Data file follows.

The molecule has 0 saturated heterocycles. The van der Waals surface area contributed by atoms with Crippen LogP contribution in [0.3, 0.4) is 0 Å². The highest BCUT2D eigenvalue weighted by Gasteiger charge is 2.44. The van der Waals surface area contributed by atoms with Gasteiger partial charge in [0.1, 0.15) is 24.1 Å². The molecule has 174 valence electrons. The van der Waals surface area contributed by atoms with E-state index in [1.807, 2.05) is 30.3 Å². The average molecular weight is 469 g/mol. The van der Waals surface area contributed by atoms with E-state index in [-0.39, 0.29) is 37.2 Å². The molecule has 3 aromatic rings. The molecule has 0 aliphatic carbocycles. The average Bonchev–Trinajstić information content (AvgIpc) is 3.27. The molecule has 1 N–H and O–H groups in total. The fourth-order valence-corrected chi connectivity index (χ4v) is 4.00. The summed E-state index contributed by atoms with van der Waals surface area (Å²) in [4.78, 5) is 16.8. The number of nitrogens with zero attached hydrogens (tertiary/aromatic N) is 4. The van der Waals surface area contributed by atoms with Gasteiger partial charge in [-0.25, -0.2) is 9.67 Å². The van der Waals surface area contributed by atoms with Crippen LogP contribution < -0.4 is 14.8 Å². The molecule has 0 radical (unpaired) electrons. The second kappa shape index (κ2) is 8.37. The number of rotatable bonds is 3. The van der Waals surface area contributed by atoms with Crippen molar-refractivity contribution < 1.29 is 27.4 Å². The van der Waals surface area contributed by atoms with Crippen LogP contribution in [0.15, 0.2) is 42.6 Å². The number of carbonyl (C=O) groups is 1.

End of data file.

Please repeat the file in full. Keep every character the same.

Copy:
The molecule has 0 saturated heterocycles. The van der Waals surface area contributed by atoms with Crippen LogP contribution in [0.3, 0.4) is 0 Å². The highest BCUT2D eigenvalue weighted by Gasteiger charge is 2.44. The van der Waals surface area contributed by atoms with Gasteiger partial charge in [0.1, 0.15) is 24.1 Å². The molecule has 174 valence electrons. The van der Waals surface area contributed by atoms with E-state index in [1.807, 2.05) is 30.3 Å². The average molecular weight is 469 g/mol. The van der Waals surface area contributed by atoms with E-state index in [-0.39, 0.29) is 37.2 Å². The molecule has 3 aromatic rings. The molecule has 0 aliphatic carbocycles. The average Bonchev–Trinajstić information content (AvgIpc) is 3.27. The molecule has 1 N–H and O–H groups in total. The fourth-order valence-corrected chi connectivity index (χ4v) is 4.00. The summed E-state index contributed by atoms with van der Waals surface area (Å²) in [4.78, 5) is 16.8. The number of nitrogens with zero attached hydrogens (tertiary/aromatic N) is 4. The van der Waals surface area contributed by atoms with Gasteiger partial charge in [-0.25, -0.2) is 9.67 Å². The van der Waals surface area contributed by atoms with Crippen LogP contribution < -0.4 is 14.8 Å². The molecule has 0 radical (unpaired) electrons. The second kappa shape index (κ2) is 8.37. The number of rotatable bonds is 3. The van der Waals surface area contributed by atoms with Crippen molar-refractivity contribution < 1.29 is 27.4 Å². The van der Waals surface area contributed by atoms with Crippen LogP contribution in [0.15, 0.2) is 42.6 Å². The number of carbonyl (C=O) groups is 1.